In the new study, conducted by academics from the University of Sheffield and Ulster University, researchers found on March 24 – the day after Prime Minister Boris Johnson announced that Britons were to stay at home – 38 per cent of participants reported increased feelings of depression while 36 per cent said they felt more anxious.
This compared with 16 per cent reporting significant depression and 17 per cent reporting significant anxiety the day before the announcement.
Richard Bentall, professor of clinical psychology at the University of Sheffield and leader of the study, said the results showed that the public was concerned about the pandemic.
“We are seeing initial evidence of a rise in psychological symptoms in the population but, nonetheless, the overall picture that emerges so far is of a nation that is well informed about Covid-19, taking appropriate action and resilient," he said.
He said the rates of reported mental health problems are higher but not "dramatically different," to those observed in previous, similar surveys.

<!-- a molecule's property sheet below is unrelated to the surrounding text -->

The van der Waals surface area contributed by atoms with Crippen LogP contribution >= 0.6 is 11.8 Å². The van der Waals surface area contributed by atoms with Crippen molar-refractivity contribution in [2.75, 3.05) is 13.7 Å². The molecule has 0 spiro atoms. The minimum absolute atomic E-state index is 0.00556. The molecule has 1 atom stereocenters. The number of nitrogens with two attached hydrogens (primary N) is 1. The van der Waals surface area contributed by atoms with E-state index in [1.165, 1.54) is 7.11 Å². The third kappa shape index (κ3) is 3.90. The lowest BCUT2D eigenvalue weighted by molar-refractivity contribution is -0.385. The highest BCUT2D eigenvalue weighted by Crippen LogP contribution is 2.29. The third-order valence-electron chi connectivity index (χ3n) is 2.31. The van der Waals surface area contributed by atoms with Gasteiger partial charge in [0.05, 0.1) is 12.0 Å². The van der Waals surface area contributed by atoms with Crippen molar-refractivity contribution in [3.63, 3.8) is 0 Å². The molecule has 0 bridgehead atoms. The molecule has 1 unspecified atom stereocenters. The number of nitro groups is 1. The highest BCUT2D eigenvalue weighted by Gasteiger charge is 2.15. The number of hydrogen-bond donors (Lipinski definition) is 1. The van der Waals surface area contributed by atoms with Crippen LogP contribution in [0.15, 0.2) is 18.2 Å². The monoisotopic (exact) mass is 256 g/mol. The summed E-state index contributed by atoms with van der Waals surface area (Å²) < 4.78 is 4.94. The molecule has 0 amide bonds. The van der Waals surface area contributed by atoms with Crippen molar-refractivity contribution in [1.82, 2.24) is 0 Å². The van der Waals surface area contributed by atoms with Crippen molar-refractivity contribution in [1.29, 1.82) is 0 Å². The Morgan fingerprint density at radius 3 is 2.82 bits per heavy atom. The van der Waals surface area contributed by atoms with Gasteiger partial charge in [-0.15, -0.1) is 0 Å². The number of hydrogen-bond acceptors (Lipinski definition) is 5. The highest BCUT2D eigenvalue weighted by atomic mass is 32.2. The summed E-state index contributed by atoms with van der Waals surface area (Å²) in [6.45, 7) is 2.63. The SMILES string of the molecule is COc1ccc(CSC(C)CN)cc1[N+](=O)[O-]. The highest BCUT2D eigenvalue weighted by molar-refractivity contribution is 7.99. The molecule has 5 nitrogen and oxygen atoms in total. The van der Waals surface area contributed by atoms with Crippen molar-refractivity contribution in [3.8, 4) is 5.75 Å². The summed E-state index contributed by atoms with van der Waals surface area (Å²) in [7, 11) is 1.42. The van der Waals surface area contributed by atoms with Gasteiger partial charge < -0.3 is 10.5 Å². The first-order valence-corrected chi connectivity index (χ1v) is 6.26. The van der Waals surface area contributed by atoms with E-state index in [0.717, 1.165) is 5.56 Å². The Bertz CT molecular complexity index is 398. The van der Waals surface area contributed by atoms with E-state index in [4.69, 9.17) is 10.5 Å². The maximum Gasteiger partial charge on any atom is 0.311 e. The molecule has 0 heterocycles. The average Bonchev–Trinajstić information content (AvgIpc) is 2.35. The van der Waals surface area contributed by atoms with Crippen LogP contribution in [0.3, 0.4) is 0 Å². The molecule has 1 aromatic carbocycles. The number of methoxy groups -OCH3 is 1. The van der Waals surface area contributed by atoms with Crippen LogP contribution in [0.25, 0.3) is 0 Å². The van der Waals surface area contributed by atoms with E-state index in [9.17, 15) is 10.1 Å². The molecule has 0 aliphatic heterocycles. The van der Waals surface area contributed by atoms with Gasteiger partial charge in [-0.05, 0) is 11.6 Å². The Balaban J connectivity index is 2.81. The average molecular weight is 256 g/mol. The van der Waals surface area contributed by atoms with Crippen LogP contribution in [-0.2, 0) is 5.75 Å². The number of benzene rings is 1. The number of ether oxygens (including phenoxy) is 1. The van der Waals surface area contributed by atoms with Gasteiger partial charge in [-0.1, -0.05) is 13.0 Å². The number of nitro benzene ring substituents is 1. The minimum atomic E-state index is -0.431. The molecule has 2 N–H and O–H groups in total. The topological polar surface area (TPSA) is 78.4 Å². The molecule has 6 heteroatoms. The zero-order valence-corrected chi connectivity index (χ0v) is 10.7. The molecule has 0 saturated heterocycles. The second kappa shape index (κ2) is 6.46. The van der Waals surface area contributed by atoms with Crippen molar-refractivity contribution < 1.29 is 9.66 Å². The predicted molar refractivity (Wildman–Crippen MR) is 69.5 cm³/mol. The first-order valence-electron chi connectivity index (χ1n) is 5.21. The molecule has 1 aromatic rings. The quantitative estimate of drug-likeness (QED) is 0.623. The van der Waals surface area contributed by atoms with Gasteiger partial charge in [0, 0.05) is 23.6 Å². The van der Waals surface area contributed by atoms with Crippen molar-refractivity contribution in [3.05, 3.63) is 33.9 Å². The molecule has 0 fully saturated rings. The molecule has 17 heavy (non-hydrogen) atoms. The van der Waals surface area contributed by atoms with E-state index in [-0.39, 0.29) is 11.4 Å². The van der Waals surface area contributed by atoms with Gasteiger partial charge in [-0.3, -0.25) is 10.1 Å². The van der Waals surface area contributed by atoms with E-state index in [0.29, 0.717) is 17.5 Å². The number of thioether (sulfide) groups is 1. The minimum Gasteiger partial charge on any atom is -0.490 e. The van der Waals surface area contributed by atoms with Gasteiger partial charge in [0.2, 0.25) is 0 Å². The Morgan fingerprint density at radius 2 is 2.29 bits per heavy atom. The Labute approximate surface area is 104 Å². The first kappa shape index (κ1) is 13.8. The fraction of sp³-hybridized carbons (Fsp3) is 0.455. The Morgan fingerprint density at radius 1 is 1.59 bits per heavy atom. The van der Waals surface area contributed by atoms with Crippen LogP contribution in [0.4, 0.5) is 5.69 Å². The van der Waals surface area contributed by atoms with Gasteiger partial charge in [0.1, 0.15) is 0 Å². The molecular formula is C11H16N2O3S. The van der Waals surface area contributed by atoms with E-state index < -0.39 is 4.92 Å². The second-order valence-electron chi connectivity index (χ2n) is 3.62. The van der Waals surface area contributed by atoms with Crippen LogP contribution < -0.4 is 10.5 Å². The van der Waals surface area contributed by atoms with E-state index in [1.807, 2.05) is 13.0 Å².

But added those who have already taken a financial hit are more likely to feel anxious or depressed.
The flash study, which surveyed 2,000 people from 23-27 March, was launched in a bid to understand the mental health impacts of the coronavirus outbreak and promised results “within days”.
Those on low incomes also suffered greater levels of anxiety and depression, according to the study, while 32 per cent of those surveyed said they had already lost income because of the outbreak.
The team said they will survey the same group again in the coming months.
The study was launched after a number of charities warned of a mental health crisis during the Covid-19 shutdown.
Mental health charity Sane called on the government to do more to highlight the risks associated with prolonged periods of isolation.
Sane CEO Marjorie Wallace said increased loneliness could lead to poorer health outcomes and ultimately premature deaths.
“Loneliness can be a killer. A study of 300,000 people found that it is associated with a 29 per cent increase in mortality," she said.
“In other words, it is a significant factor in poorer health outcomes and premature death and we need to balance these risks. Psychiatric services need to be on red alert for patients who are deteriorating.”
Additional reporting by agencies